9.23.2008By Jane W. GrahamAFP Correspondent
HALIFAX, Va. — Virginia Gov. Tim Kaine joined in the excitement Sept. 10 to cut the ribbon, opening the Governor’s Career and Technical Academy for Renewable Resources and Agricultural Sciences. The academy, one of eight in the county, is designed for pre-K-12 students, said Melanie Stanley, director of academies for the Halifax County School System. Stanley said she is excited about the academy, which she expects to enable county students to become part of the its agricultural industry as adults.
Stanley is a county native who left and came back when she was needed to help with her family’s business after her mother was injured. She stayed and surprised herself by joining the school system. She said that Halifax is a rural county in southern Virginia with approximately 6,000 public school students. About 1,800 of these are in high school. While the county is located in the state’s dwindling tobacco belt, forestry is its largest industry, Stanley said.
The county’s academy approach to education is different from magnet schools, Stanley said. There is no need to apply; the doors are open to all students who want to attend. The academies offer dual enrollment college level courses, she added. Stanley said the renewable resources and agricultural academy looks at agriculture sciences from several different viewpoints. She is developing four programs of study for the high school students. They are horticulture, pre-veterinary, biotechnology and renewable resources. The programs are being designed to meet the needs that have been identified through community participation.
Business partnerships and grants play important parts in the schools, she said. Examples of community participation include the Lowe’s Equine Center at the county fairgrounds that belongs to the school system and a 128-acre farm willed to the schools by the late Hula Moorefield. He stipulated that it be used to enhance agricultural sciences.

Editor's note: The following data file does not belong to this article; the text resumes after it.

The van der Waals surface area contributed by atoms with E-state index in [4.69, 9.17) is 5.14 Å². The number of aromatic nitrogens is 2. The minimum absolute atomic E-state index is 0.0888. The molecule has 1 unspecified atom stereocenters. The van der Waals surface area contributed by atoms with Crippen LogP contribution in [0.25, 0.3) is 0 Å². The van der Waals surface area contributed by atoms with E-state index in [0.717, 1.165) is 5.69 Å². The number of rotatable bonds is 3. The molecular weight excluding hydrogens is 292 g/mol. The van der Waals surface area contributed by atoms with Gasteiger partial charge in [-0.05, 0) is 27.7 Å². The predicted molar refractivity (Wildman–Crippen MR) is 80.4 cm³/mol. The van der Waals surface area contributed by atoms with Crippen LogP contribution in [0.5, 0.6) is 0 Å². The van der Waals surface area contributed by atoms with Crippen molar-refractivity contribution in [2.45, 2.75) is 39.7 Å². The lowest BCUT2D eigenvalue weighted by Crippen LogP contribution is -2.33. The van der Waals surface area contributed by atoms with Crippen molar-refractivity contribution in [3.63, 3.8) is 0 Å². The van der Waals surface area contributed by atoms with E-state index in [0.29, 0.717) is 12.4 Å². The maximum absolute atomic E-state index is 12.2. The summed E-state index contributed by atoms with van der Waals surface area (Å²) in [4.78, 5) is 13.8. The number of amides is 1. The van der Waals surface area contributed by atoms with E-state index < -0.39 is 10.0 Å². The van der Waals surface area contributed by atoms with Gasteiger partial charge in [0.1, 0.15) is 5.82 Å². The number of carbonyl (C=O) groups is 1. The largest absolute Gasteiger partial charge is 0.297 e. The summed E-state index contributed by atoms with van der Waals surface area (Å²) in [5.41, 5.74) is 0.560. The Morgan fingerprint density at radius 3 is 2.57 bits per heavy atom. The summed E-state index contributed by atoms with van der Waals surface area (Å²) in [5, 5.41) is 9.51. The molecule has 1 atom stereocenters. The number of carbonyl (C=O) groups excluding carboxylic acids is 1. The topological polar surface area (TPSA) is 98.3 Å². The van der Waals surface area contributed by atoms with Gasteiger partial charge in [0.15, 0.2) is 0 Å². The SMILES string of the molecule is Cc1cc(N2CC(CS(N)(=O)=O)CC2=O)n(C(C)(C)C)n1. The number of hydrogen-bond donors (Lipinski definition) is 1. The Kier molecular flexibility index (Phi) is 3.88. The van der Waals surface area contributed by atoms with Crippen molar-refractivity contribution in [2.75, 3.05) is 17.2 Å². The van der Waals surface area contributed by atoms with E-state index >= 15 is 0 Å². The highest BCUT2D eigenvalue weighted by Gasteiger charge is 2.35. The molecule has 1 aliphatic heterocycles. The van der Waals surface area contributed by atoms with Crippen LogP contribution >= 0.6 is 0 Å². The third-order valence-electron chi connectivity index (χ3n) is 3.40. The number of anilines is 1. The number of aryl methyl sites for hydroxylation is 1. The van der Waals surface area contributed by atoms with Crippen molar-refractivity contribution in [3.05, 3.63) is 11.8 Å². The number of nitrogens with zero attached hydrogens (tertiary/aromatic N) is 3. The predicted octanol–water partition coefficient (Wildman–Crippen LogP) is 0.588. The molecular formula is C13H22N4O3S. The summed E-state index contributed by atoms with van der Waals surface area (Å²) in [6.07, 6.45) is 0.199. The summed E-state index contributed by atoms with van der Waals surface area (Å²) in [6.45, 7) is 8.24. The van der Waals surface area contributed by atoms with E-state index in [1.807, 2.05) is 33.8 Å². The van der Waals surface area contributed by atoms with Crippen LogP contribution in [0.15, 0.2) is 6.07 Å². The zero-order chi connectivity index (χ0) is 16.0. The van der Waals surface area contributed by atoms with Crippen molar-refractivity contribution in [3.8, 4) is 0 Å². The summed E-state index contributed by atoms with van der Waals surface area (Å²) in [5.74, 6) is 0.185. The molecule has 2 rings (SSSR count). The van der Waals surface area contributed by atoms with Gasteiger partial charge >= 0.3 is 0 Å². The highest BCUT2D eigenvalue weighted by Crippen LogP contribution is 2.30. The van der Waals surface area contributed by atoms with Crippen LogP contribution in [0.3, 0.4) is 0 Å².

In outlining the four programs of study for high school students, Stanley said that each tries to teach a variety of skills and business practices that will help students work in the agricultural industry. The horticulture program offers the study of floriculture. Students work with plants in the high school’s greenhouse, learning how to care for plants, how to run a greenhouse and how to run a business. The pre-vet course of study is dealing with horse management this year. The barn at the fairgrounds is home to this program. She said she believes Halifax County is the only school system in the state to have its own equine barn. It is equipped with an interactive classroom that lets students learn with hands-on projects. Stanley said she is looking forward to adding small and large animal veterinary sciences to the curriculum in the coming year.
The biotechnology program will be a study of biological application. In 2009, Stanley said the program will be doing a lot in aquaculture, a need that has been identified locally. Students will be learning how to earn a livelihood in this field. The program of study may incorporate some catfish farming in the students’ schedules. The fourth course of study is in renewable resources. Its topics will include forestry and biofuels. Among the hands-on activities the students can expect is making biofuels. They will also be looking at forest mensuration, including harvesting and logging. This program will have help from WoodLINKS, an industry education partnership. In this part of the plan of study, students move from how to take rough cut lumber to making furniture, to using both hands-on methods and computerized machines, to marketing, and on to packaging and shipping. Stanley said this program will help give them tools with which to work, including math, finance and marketing capabilities. She said she hopes it will help them to begin to understand and see all aspects of the industry. Not every student can excel in hand scraping a chair seat, she said, but one might be able to market the product.
The program is trying to teach values and give the students a feeling of ownership for what they have created. The county’s students become involved in the program before high school with the younger students going on field trips and seeing what the older students do. In middle school, the students can take an introduction to agricultural science that includes some of the same components that are in the high school courses. A greenhouse is being constructed at the middle school to further this project. It is an indication that the academy is a work in progress.
Thursday, September 25, 2008
at 2:10 PM